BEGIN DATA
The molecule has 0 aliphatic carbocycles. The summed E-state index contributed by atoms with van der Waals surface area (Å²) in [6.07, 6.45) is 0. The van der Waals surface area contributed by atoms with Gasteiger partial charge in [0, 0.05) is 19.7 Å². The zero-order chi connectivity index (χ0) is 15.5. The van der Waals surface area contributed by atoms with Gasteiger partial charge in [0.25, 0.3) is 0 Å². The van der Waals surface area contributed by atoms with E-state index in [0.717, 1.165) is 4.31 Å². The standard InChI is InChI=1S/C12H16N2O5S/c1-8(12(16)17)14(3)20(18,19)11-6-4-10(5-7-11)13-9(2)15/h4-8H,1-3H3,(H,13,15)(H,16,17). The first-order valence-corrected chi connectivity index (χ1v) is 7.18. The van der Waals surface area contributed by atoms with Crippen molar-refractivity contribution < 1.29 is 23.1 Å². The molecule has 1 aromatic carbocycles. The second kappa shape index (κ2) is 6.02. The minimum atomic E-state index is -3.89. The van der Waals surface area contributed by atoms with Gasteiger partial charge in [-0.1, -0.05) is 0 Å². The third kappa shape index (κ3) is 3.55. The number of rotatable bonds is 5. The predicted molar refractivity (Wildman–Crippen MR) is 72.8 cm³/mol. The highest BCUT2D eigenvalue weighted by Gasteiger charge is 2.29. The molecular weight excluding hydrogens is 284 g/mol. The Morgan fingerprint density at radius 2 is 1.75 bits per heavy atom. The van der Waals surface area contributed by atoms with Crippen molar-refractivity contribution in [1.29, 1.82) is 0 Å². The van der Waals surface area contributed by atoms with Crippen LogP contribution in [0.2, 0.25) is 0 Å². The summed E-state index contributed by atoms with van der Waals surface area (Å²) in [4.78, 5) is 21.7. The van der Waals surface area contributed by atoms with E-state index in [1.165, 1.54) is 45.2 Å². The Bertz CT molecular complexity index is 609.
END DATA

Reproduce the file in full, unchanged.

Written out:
The molecule has 0 aliphatic carbocycles. The summed E-state index contributed by atoms with van der Waals surface area (Å²) in [6.07, 6.45) is 0. The van der Waals surface area contributed by atoms with Gasteiger partial charge in [0, 0.05) is 19.7 Å². The zero-order chi connectivity index (χ0) is 15.5. The van der Waals surface area contributed by atoms with Gasteiger partial charge in [0.25, 0.3) is 0 Å². The van der Waals surface area contributed by atoms with E-state index in [0.717, 1.165) is 4.31 Å². The standard InChI is InChI=1S/C12H16N2O5S/c1-8(12(16)17)14(3)20(18,19)11-6-4-10(5-7-11)13-9(2)15/h4-8H,1-3H3,(H,13,15)(H,16,17). The first-order valence-corrected chi connectivity index (χ1v) is 7.18. The van der Waals surface area contributed by atoms with Crippen molar-refractivity contribution < 1.29 is 23.1 Å². The molecule has 1 aromatic carbocycles. The second kappa shape index (κ2) is 6.02. The minimum atomic E-state index is -3.89. The van der Waals surface area contributed by atoms with Gasteiger partial charge in [-0.1, -0.05) is 0 Å². The third kappa shape index (κ3) is 3.55. The number of rotatable bonds is 5. The predicted molar refractivity (Wildman–Crippen MR) is 72.8 cm³/mol. The highest BCUT2D eigenvalue weighted by Gasteiger charge is 2.29. The molecular weight excluding hydrogens is 284 g/mol. The Morgan fingerprint density at radius 2 is 1.75 bits per heavy atom. The van der Waals surface area contributed by atoms with Crippen molar-refractivity contribution in [1.29, 1.82) is 0 Å². The van der Waals surface area contributed by atoms with Crippen LogP contribution in [0.2, 0.25) is 0 Å². The summed E-state index contributed by atoms with van der Waals surface area (Å²) in [4.78, 5) is 21.7. The van der Waals surface area contributed by atoms with E-state index in [1.165, 1.54) is 45.2 Å². The Bertz CT molecular complexity index is 609.